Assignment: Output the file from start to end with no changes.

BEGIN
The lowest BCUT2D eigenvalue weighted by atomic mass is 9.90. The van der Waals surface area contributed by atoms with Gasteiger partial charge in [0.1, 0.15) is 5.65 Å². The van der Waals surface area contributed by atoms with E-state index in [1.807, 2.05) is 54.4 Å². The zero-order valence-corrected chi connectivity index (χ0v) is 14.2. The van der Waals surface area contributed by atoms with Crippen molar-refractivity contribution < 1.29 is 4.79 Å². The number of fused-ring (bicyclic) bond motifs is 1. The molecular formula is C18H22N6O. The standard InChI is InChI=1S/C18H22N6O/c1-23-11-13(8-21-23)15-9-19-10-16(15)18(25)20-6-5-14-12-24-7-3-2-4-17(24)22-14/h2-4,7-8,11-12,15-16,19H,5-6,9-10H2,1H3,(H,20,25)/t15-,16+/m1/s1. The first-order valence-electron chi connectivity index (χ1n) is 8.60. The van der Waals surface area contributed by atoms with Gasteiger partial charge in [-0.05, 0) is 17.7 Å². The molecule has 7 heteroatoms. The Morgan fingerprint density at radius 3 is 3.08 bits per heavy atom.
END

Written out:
The lowest BCUT2D eigenvalue weighted by atomic mass is 9.90. The van der Waals surface area contributed by atoms with Gasteiger partial charge in [0.1, 0.15) is 5.65 Å². The van der Waals surface area contributed by atoms with E-state index in [1.807, 2.05) is 54.4 Å². The zero-order valence-corrected chi connectivity index (χ0v) is 14.2. The van der Waals surface area contributed by atoms with Crippen molar-refractivity contribution < 1.29 is 4.79 Å². The number of fused-ring (bicyclic) bond motifs is 1. The molecular formula is C18H22N6O. The standard InChI is InChI=1S/C18H22N6O/c1-23-11-13(8-21-23)15-9-19-10-16(15)18(25)20-6-5-14-12-24-7-3-2-4-17(24)22-14/h2-4,7-8,11-12,15-16,19H,5-6,9-10H2,1H3,(H,20,25)/t15-,16+/m1/s1. The first-order valence-electron chi connectivity index (χ1n) is 8.60. The van der Waals surface area contributed by atoms with Gasteiger partial charge in [-0.05, 0) is 17.7 Å². The molecule has 7 heteroatoms. The Morgan fingerprint density at radius 3 is 3.08 bits per heavy atom.